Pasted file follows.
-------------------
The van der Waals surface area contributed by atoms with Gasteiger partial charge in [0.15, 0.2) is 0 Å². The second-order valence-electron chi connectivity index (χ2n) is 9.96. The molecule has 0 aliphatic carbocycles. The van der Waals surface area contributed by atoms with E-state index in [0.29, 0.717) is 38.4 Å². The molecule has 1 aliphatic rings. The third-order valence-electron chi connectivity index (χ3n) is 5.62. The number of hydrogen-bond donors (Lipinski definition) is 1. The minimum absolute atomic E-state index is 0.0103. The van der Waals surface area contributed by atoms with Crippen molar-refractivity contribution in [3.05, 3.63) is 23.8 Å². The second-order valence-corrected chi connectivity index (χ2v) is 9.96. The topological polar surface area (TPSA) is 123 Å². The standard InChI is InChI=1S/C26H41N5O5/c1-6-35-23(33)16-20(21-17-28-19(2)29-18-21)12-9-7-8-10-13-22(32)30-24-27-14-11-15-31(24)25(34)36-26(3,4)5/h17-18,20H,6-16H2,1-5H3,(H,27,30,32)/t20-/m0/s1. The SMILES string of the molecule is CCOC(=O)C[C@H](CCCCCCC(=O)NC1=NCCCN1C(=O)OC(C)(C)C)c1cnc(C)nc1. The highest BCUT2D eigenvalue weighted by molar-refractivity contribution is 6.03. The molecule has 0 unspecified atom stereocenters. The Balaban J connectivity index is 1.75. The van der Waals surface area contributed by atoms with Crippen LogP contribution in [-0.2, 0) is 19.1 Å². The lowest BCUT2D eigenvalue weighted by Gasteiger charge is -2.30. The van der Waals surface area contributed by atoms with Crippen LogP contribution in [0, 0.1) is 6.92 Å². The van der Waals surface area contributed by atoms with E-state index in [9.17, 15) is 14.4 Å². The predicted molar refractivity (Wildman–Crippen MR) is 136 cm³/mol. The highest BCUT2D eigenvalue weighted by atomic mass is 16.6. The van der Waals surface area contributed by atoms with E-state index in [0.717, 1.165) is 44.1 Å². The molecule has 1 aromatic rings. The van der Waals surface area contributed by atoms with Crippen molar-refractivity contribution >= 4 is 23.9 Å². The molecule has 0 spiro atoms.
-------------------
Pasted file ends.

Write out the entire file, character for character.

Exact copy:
The van der Waals surface area contributed by atoms with Gasteiger partial charge in [0.15, 0.2) is 0 Å². The second-order valence-electron chi connectivity index (χ2n) is 9.96. The molecule has 0 aliphatic carbocycles. The van der Waals surface area contributed by atoms with E-state index in [0.29, 0.717) is 38.4 Å². The molecule has 1 aliphatic rings. The third-order valence-electron chi connectivity index (χ3n) is 5.62. The number of hydrogen-bond donors (Lipinski definition) is 1. The minimum absolute atomic E-state index is 0.0103. The van der Waals surface area contributed by atoms with Crippen molar-refractivity contribution in [3.05, 3.63) is 23.8 Å². The second-order valence-corrected chi connectivity index (χ2v) is 9.96. The topological polar surface area (TPSA) is 123 Å². The standard InChI is InChI=1S/C26H41N5O5/c1-6-35-23(33)16-20(21-17-28-19(2)29-18-21)12-9-7-8-10-13-22(32)30-24-27-14-11-15-31(24)25(34)36-26(3,4)5/h17-18,20H,6-16H2,1-5H3,(H,27,30,32)/t20-/m0/s1. The SMILES string of the molecule is CCOC(=O)C[C@H](CCCCCCC(=O)NC1=NCCCN1C(=O)OC(C)(C)C)c1cnc(C)nc1. The highest BCUT2D eigenvalue weighted by molar-refractivity contribution is 6.03. The molecule has 0 unspecified atom stereocenters. The Balaban J connectivity index is 1.75. The van der Waals surface area contributed by atoms with Crippen LogP contribution in [-0.2, 0) is 19.1 Å². The lowest BCUT2D eigenvalue weighted by Gasteiger charge is -2.30. The van der Waals surface area contributed by atoms with Crippen LogP contribution in [0, 0.1) is 6.92 Å². The van der Waals surface area contributed by atoms with E-state index in [9.17, 15) is 14.4 Å². The predicted molar refractivity (Wildman–Crippen MR) is 136 cm³/mol. The highest BCUT2D eigenvalue weighted by atomic mass is 16.6. The van der Waals surface area contributed by atoms with E-state index in [0.717, 1.165) is 44.1 Å². The molecule has 1 aromatic rings. The van der Waals surface area contributed by atoms with Crippen molar-refractivity contribution >= 4 is 23.9 Å². The molecule has 0 spiro atoms.